Agriculture and fisheries are particularly vulnerable to the impacts of IAS, placing food security at risk and jeopardising livelihoods. For example, the fall armyworm (Spodoptera frugiperda) was introduced to sub-Saharan Africa most likely from the USA in 2016, and is spreading rapidly across the continent causing yield losses of over 40% for smallholder maize farms in some countries. Mesquite (Prosopis), a thorny drought-tolerant shrub native to the Americas, was widely introduced to tackle the impacts of desertification but became invasive, forming impenetrable thickets in many countries. In Ethiopia it has seriously affected the ability of pastoralist communities to rear their livestock. 

IAS also pose a threat to human health, directly by exposing people to injuries and wounds e.g. through bites and stings, or indirectly by transmitting diseases through infectious pathogens, or providing suitable habitat for disease spreading organisms. The Asian tiger mosquito (Aedes albopictus), native to South-East Asia, is a vector of a number of human diseases such as Dengue fever and West Nile virus. It has spread to many countries around the world via shipping, surviving in standing water (e.g. used tires). The mosquito facilitates disease outbreaks such as the Chickunguya outbreak in the Indian Ocean islands of Réunion and Mauritius (2005-2006) where more than 272,000 people were infected.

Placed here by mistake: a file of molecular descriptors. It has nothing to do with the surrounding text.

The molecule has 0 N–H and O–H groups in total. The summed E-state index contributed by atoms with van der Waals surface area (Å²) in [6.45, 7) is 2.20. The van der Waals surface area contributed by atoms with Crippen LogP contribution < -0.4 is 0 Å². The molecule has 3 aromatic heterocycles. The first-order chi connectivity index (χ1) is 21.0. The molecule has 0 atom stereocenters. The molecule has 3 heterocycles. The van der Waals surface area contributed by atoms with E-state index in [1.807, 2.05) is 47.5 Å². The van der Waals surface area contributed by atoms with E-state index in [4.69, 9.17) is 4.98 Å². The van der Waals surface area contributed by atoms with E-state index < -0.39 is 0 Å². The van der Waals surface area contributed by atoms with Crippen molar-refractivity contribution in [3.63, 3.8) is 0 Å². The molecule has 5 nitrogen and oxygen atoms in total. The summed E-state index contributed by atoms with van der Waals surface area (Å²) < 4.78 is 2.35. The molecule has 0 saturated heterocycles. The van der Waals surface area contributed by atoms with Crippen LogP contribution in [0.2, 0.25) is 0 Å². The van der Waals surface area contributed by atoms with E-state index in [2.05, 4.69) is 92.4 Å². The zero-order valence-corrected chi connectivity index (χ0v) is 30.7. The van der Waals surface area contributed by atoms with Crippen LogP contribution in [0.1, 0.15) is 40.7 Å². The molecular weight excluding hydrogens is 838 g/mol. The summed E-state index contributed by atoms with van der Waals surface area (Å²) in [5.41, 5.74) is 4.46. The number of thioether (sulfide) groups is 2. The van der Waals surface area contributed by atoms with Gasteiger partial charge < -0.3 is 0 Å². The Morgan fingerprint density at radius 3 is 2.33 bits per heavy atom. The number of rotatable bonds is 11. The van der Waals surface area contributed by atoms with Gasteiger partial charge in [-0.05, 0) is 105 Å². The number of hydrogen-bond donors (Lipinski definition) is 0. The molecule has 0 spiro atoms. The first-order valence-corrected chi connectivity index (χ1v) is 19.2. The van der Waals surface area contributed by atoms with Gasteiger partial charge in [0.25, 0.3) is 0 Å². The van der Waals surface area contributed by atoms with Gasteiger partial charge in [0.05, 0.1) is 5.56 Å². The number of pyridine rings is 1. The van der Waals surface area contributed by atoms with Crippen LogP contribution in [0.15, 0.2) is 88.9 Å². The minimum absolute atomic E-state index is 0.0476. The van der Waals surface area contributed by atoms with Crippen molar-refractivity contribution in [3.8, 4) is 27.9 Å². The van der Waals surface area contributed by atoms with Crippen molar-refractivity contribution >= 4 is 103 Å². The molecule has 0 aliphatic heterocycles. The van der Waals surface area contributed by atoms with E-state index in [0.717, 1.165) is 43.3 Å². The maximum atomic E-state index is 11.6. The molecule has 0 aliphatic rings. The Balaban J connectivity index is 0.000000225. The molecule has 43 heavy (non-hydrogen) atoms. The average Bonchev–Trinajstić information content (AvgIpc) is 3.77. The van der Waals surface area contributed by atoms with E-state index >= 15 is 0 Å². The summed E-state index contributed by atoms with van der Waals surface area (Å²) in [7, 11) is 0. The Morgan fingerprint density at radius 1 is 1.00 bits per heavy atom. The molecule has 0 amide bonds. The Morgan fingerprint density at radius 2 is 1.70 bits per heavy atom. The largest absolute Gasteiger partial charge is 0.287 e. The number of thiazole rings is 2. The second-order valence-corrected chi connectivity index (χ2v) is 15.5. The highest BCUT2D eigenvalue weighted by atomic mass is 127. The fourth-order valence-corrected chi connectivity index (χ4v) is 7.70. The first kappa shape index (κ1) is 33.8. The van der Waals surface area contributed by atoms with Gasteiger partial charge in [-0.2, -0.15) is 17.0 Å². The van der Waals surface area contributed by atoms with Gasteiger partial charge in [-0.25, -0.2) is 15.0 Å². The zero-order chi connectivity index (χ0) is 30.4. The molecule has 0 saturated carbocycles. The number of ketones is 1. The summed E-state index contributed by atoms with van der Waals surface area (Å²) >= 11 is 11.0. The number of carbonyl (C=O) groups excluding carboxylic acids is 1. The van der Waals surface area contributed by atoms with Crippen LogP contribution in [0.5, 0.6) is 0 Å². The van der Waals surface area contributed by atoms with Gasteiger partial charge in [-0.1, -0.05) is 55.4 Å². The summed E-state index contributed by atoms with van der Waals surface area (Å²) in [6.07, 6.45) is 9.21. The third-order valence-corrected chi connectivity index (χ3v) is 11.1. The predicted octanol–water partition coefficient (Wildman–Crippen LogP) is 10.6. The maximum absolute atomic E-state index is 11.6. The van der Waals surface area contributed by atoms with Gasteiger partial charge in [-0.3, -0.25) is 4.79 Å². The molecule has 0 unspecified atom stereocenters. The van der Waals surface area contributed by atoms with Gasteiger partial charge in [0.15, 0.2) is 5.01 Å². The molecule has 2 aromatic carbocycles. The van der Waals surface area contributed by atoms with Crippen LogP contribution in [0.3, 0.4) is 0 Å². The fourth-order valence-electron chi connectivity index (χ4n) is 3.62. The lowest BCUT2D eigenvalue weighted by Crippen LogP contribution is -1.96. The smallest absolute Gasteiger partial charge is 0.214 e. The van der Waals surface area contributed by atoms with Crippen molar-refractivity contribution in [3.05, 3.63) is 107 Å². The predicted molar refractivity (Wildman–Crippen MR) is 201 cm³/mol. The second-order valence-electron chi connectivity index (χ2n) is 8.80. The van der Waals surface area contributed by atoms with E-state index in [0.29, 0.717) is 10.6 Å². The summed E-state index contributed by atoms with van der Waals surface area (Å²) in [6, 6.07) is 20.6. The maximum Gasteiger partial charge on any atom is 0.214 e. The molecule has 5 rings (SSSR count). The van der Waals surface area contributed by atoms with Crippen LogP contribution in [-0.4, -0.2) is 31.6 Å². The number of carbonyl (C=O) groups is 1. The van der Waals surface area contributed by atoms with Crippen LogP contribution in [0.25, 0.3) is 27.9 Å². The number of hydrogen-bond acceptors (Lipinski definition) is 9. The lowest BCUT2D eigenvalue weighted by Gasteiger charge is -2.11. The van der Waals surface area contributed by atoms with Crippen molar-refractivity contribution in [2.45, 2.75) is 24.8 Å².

The impacts from IAS can be compounded by climate change which can facilitate the spread and establishment of alien species. For instance, climatic events such as floods can bring invasive species into new areas. The resilience of natural habitats can also be reduced by IAS, making them more vulnerable to the impacts of climate change. For example, introduced grasses and trees may alter fire regimes, particularly in areas that are becoming warmer and drier due to climate change, putting habitats and human life at risk.

Examples of invasive alien species that can undermine progress towards achieving sustainable development Photo: Examples of invasive alien species that can undermine progress towards achieving sustainable development © IUCN

What can be done?

The most cost-effective measure to address the impacts from IAS is to prevent their introduction. This can be achieved by establishing effective and well-resourced biosecurity measures to manage priority pathways of introduction, supported by early warning systems and rapid eradication capacity. Control, containment and – where feasible – eradication, also need to be undertaken to mitigate the impacts from established IAS, including those whose impacts are likely to increase due to climate change.

It is essential that a cross-sectoral approach is taken in IAS prevention and management measures. This needs to include the environment, human health, agriculture, fisheries, customs and transport government departments, along with key private sector bodies and civil society. 

Governments, donors and agencies that fund and implement projects, including projects supporting the SDGs, must ensure that current and potential impacts of IAS are understood so that relevant prevention and management measures can be incorporated into projects.

More information:

IUCN invasive species work 

IUCN SSC Invasive Species Specialist Group 

Environmental Impact Classification of Alien Taxa 

IUCN ISSG invasive species databases and

Honolulu Challenge on Invasive Alien Species